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Why Hedging Credit Risk Is Getting Easier in China

Views of Shanghai's Financial District as Confusion Heightens Amid Push to Increase Private Credit
Photographer: Qilai Shen/Bloomberg

A record pace of bond defaults and increasing corporate-funding strains have spurred China’s regulators to re-energize efforts to provide investors with ways of hedging risk in the world’s third-largest debt market. While credit-default swaps, which allow traders to place bets on a company’s -- or a collection of companies’ -- creditworthiness have been around for decades in developed nations, such securities are rare in China. Regulators are now actively supporting financial contracts that let investors make bets on risk. The thinking: that might make them as a group more comfortable buying bonds.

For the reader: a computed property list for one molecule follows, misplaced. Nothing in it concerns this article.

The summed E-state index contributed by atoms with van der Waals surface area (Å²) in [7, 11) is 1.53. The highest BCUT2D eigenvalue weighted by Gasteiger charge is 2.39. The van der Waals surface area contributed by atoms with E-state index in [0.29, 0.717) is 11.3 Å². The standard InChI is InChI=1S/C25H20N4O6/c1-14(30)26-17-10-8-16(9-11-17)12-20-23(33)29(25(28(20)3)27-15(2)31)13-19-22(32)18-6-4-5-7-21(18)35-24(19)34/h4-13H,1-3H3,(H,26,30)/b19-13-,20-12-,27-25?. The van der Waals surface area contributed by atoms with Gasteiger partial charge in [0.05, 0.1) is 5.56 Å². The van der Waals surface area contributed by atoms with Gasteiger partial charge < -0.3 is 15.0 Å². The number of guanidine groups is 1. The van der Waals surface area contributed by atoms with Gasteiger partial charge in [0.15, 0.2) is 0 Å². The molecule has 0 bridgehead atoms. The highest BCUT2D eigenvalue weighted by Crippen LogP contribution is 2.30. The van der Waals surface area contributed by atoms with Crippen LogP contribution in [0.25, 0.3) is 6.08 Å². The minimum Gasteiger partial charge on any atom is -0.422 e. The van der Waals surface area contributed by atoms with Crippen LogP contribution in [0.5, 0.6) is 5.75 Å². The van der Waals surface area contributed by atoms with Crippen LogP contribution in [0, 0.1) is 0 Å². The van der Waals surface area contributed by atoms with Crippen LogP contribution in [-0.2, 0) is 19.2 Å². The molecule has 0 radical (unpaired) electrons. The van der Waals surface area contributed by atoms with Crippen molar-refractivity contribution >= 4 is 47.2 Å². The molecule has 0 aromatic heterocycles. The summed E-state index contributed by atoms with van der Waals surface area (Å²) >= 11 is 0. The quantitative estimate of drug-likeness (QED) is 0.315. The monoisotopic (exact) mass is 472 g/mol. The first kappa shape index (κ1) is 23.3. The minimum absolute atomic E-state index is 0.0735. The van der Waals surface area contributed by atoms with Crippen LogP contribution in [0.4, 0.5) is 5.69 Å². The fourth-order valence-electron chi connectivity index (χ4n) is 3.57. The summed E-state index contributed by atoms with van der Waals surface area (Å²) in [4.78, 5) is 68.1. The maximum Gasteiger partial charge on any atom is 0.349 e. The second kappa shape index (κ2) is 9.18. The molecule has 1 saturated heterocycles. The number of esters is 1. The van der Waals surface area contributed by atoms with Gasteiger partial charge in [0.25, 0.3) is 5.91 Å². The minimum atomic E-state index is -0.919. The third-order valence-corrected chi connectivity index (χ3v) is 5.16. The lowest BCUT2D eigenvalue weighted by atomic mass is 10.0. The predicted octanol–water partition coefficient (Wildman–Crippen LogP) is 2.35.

Up until recent years, it didn’t. The country first started letting companies default on bonds in 2014. Regulators have come round to the idea that only by allowing insolvent borrowers go under can they achieve the objective of pricing credit on the basis of risk, rather than relationships -- which ultimately will limit the build-up of bad debt. What started as a trickle has become more of a steady stream: There has been some 75.6 billion yuan ($11 billion) in defaults this year. But now that defaults are becoming a regular feature of the landscape, investor appetite for bonds could be dented, and all the more so with the economy slowing. An active market for debt insurance could help sustain demand for the underlying bonds.